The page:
"There was a woman loved a swine:
Grump! Said he.
Piggy, says she, will you be mine?
Grump! Said he."
The last muster field at Dedham, in Norfolk County, will be long
remembered, as remarkable for having produced two rare monsters of the
swinish race;—the one a quadruped hog, ring-streaked and striped, like
the kin of old Laban,—and the other a biped brute, a rum-seller,
in his trade under the appropriate banner and in the appropriate company
of the striped pig aforesaid.
On that memorable day there appeared, high raised aloft among the
tents and booths, which checkered the military parade ground, the banner
of the rum-seller, bearing thereon as a proper heraldic device, not a
hogshead merely, but a whole hog.— a hog, not in its simple and
state, but a hog disguised with paint, (or liquor). This curious and
aptly chosen emblem was accompanied by a false advertisement, that in the
tent below might be found a great natural curiosity, by any person
disposed to invest his fourpence-half penny in sight seeing. This lying
program, not less than the device which it accompanied, was a fair
manifestation of that spirit which is a mocker and a deceiver.
Within the tent below stood the worthy couple already described,
the striped pig and his associate,—surrounded by all those elements
implements of intoxication which have brought so much woe and death into
the world, prepared for the use and enjoyment of customers.
At first but a few individuals were tempted to enter this den of
iniquity. A shrewd Yankee pauses long before he will pay his money to see
a pig, or any other beast, whose exact picture is before his very eyes
without a fee. But one or two did straggle in, and multitudes gathered
about the tent and stared at the sign, and discussed its merits and
wondered at its meaning.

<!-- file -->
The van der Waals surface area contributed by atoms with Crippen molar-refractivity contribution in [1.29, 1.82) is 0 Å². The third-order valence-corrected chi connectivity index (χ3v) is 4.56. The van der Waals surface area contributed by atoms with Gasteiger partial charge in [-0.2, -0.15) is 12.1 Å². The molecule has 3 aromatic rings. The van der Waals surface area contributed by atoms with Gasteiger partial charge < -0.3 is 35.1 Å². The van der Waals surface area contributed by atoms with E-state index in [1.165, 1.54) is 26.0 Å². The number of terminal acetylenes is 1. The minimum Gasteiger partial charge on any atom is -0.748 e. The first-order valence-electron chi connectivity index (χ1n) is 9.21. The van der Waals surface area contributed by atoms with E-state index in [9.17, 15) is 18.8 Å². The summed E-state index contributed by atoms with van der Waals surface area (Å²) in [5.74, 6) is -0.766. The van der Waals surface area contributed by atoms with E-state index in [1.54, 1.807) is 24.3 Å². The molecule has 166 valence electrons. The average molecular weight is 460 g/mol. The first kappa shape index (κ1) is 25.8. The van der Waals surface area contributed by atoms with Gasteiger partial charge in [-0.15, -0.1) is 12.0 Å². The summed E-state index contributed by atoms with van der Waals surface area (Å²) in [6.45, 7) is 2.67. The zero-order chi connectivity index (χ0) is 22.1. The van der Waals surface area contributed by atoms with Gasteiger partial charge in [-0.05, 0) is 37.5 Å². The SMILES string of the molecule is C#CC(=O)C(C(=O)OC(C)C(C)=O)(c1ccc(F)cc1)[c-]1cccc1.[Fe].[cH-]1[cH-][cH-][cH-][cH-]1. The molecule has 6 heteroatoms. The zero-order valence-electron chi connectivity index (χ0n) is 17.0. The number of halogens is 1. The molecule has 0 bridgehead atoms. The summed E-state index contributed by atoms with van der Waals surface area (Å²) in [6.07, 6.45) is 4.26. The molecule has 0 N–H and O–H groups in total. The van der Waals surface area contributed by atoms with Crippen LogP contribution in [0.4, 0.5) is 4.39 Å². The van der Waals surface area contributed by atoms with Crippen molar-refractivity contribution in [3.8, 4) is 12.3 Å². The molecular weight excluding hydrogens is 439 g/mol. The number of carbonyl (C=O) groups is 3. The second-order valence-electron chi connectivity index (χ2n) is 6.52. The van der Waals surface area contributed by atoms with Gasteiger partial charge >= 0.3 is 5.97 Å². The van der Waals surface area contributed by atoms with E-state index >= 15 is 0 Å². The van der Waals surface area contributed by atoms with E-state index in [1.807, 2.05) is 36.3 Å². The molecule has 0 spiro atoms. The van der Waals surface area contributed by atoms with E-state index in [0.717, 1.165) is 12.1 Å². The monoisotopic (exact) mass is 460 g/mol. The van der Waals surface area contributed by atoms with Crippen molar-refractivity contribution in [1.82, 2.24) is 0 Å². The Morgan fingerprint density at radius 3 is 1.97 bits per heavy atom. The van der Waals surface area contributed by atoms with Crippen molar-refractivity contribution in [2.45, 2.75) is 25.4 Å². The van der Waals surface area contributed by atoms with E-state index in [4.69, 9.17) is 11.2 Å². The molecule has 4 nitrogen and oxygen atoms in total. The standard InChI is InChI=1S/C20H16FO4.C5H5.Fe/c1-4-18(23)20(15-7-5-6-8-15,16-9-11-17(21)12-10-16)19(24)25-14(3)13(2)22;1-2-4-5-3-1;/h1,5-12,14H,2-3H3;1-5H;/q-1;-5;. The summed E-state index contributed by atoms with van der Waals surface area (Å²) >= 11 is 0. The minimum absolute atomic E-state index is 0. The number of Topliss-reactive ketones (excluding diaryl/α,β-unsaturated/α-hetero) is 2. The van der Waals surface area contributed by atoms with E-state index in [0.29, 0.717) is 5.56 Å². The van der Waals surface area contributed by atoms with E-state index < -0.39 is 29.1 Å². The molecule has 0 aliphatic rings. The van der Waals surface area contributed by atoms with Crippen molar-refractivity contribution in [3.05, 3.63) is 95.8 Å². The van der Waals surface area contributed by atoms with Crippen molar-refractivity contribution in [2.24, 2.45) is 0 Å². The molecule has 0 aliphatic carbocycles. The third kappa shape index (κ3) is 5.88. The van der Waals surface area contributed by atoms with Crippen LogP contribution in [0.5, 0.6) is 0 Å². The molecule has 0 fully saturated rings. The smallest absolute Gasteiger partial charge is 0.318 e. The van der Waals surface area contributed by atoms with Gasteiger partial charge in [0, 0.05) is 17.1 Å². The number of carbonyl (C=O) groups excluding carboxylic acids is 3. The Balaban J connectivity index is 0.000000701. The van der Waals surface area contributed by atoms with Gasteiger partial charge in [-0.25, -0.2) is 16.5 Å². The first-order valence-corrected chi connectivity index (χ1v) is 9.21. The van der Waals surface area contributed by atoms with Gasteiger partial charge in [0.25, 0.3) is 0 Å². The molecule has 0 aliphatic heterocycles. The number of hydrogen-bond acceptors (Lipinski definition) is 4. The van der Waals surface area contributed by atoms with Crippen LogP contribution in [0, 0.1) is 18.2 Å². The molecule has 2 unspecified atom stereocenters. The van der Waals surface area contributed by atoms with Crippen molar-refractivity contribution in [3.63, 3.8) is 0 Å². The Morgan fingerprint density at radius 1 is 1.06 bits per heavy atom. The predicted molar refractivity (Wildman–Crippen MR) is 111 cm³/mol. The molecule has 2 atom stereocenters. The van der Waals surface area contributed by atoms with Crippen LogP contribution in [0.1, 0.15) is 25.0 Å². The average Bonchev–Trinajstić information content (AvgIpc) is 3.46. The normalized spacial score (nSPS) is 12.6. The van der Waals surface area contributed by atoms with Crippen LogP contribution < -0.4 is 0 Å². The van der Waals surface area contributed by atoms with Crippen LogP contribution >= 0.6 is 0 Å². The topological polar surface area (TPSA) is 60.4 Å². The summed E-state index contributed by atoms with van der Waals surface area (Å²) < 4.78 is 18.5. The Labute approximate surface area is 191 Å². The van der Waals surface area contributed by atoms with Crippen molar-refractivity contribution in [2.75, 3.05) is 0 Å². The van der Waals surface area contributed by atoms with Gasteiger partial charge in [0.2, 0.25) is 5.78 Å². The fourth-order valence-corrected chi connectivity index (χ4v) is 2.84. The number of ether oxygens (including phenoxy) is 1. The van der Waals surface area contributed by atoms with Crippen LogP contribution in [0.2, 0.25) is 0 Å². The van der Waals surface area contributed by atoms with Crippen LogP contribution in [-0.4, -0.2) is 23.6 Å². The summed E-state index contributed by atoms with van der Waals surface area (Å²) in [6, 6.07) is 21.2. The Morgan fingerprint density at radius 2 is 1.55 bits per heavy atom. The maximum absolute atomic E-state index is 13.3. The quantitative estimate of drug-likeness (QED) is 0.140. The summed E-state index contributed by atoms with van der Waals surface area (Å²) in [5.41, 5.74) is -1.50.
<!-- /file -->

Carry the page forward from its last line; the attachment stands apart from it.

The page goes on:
It was not long before the earliest visitors came out of the tent,
looking considerably less silly, than when they went in, and winking their
eyes most knowingly, and smacking their lips.
Since the above paragraph was in type, we have learned that a post
mortem examination of the pig was made by divers learned doctors last
night, from which examination we have gathered the following items.
1. On searching the cerebral cavity it was found that the pig had
no brains, excepting a small portion near the phrenological regions of
almentiveness, destructiveness, amativeness, and acquisitiveness, by which
these propensities must have developed themselves. Instead of the
medullary substance, the brainpan was filled with a dark semi-fluid, which
resembled blackstrap, entitled an alcoholic odor, and burnt readily, with
a blue flame, when brought in contact with the lamp.
2d. The heart of the pig, which was reduced to less than one half the
size, was entirely ossified, and, what was exceedingly curious, it had
assumed the exact appearance of a common junk bottle.
3d. There was a high degree of inflammation discovered in the
abdominal viscera,—the occasion of which was in part the ardent spirit
with which they were suffused, and in part a strange mass of undigested
and indigestible substances, the precise nature of which could not, for
some time, be determined; but which at last proved to be composed of
paper, on which were printed hand-bills, circular letters, resolutions,
appeals, and other documents published by the pig-party. This papyraceous
mass had accumulated in the stomach of the pig, irritated the mucous
membrane, and gangrene had supervened. The stench was so overpowering
that the examiners could not pursue this part of their search so
thoroughly as was desired.
Not to go further in our paper of this morning, we will only add
that we expect a full account of the discoveries of the surgeons in a few
P.S. Our devil has just come into the office in a great panic,
with the assertion that the pig is not yet dead, —that he revived
the lancet, sprang upon his feet, bit several of the operators, one of
whom has just gone off with hydrophobia, and then escaped from the
dissecting-room into the streets! We know not what to think. A friend at
our elbow suggests that if the devil has told us the truth, this pig must
be the beast referred to in the Apocalypse, (chap. Xiii, 3,) of whom it
was said, one of his heads was wounded to death, and his deadly wound was
healed, and all the world wondered after the beast! We shall give our
readers the earliest authentic news on this subject which can be procured.